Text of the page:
That should be the mantra of every graphics programmer ... at least, that's what some professor told me one time.
I worked up a direct visualization of the photon emission stage by simply drawing points in space for each photon. I set the color of each point to the power of the photon and now I'm seeing something very important. The power is not attenuating ... AT ALL. That's why we aren't getting any shadows and that's probably why everything is a constant power and too dim.
I thought that I could safely ignore the photon power until milestone 2 but I think I need to deal with it now so that's going to be the current task.
Here's the visualizations:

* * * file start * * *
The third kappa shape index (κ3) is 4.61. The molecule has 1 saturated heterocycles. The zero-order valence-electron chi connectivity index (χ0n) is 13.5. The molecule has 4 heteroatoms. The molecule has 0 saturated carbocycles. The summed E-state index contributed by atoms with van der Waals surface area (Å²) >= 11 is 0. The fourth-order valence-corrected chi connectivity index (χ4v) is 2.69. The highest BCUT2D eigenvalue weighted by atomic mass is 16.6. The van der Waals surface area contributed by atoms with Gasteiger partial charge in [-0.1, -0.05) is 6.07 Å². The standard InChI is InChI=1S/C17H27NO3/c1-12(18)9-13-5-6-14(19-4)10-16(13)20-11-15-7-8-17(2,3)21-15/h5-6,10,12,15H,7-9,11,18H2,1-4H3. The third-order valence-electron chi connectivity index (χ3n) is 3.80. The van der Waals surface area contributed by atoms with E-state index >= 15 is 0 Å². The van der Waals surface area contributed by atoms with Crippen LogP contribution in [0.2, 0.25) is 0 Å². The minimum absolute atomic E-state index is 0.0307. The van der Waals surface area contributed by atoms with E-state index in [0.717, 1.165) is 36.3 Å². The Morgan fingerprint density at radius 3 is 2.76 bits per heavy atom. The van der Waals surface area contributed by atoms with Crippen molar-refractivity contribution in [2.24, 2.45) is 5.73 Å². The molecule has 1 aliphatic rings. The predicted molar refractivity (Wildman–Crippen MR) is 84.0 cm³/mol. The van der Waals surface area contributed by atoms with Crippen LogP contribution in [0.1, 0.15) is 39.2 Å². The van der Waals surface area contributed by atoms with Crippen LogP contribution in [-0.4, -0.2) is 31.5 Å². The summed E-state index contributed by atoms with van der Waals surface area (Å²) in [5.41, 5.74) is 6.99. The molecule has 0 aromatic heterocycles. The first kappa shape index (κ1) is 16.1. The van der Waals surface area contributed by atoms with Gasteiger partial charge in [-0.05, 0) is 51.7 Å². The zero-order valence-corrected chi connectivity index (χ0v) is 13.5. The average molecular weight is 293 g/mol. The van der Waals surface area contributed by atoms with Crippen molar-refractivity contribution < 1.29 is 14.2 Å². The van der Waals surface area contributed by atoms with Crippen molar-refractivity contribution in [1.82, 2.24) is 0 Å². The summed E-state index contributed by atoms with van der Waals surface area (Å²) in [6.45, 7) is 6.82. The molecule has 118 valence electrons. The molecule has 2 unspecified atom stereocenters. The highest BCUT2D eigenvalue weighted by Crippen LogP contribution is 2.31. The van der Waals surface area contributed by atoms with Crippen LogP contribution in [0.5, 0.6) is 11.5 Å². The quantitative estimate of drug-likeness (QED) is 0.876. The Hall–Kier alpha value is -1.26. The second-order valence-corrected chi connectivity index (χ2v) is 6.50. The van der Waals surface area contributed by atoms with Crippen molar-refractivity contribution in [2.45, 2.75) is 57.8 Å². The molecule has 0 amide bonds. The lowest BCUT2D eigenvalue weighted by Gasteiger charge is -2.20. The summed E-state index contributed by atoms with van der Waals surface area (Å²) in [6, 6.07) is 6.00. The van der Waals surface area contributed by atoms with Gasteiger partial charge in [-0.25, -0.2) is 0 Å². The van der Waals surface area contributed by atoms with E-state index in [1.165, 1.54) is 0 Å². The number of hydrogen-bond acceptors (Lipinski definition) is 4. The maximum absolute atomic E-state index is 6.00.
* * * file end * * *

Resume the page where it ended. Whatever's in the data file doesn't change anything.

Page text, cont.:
Note: the number of photons listed is the number of emitted photons. Since photons are recorded each bounce there are actually MANY more being added to the map and drawn. With russian roulette in play, the photons are bouncing about 5 times on average so multiply the number of emitted photons by 6 to get the number being drawn and the number of rays being traced. This is all still happing quite efficiently. The last case has about 6M rays to trace and it does so in only a few minutes. Not bad! Unfortunately, the splatting/final gather phase is painfully slow still. I think it's because the kd-Tree for the photon map is not being properly balanced.
Some Observations about these images:
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Info about progress on my Google Summer of Code 2009 project on Advanced Lighting & Shading in CrystalSpace.
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